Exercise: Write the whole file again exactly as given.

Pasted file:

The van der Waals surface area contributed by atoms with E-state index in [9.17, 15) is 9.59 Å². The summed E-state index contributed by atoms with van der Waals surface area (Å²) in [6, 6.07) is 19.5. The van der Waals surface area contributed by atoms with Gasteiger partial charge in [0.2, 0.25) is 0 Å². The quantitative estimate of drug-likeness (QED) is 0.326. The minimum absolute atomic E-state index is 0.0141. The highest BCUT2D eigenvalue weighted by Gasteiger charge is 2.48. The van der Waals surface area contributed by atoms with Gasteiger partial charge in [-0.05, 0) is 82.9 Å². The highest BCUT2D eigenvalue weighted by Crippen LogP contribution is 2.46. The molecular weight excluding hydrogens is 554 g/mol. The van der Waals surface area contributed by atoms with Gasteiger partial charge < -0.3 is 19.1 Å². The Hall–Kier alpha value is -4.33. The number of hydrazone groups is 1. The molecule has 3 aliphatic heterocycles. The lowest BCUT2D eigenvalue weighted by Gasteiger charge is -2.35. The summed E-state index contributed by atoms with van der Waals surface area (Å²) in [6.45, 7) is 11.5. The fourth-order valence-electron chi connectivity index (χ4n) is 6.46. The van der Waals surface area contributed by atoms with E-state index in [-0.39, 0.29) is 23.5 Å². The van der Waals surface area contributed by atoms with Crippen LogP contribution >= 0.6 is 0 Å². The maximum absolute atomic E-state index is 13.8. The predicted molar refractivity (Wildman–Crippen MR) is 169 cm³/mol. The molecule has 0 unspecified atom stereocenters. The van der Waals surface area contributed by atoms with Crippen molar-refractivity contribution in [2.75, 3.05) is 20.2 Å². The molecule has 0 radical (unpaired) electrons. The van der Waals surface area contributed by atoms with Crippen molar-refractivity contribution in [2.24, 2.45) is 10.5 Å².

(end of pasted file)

The van der Waals surface area contributed by atoms with E-state index in [9.17, 15) is 9.59 Å². The summed E-state index contributed by atoms with van der Waals surface area (Å²) in [6, 6.07) is 19.5. The van der Waals surface area contributed by atoms with Gasteiger partial charge in [0.2, 0.25) is 0 Å². The quantitative estimate of drug-likeness (QED) is 0.326. The minimum absolute atomic E-state index is 0.0141. The highest BCUT2D eigenvalue weighted by Gasteiger charge is 2.48. The van der Waals surface area contributed by atoms with Gasteiger partial charge in [-0.05, 0) is 82.9 Å². The highest BCUT2D eigenvalue weighted by Crippen LogP contribution is 2.46. The molecular weight excluding hydrogens is 554 g/mol. The van der Waals surface area contributed by atoms with Gasteiger partial charge < -0.3 is 19.1 Å². The Hall–Kier alpha value is -4.33. The number of hydrazone groups is 1. The molecule has 3 aliphatic heterocycles. The lowest BCUT2D eigenvalue weighted by Gasteiger charge is -2.35. The summed E-state index contributed by atoms with van der Waals surface area (Å²) in [6.45, 7) is 11.5. The fourth-order valence-electron chi connectivity index (χ4n) is 6.46. The van der Waals surface area contributed by atoms with E-state index in [-0.39, 0.29) is 23.5 Å². The van der Waals surface area contributed by atoms with Crippen LogP contribution >= 0.6 is 0 Å². The maximum absolute atomic E-state index is 13.8. The predicted molar refractivity (Wildman–Crippen MR) is 169 cm³/mol. The molecule has 0 unspecified atom stereocenters. The van der Waals surface area contributed by atoms with Crippen molar-refractivity contribution in [2.75, 3.05) is 20.2 Å². The molecule has 0 radical (unpaired) electrons. The van der Waals surface area contributed by atoms with Crippen molar-refractivity contribution in [2.24, 2.45) is 10.5 Å².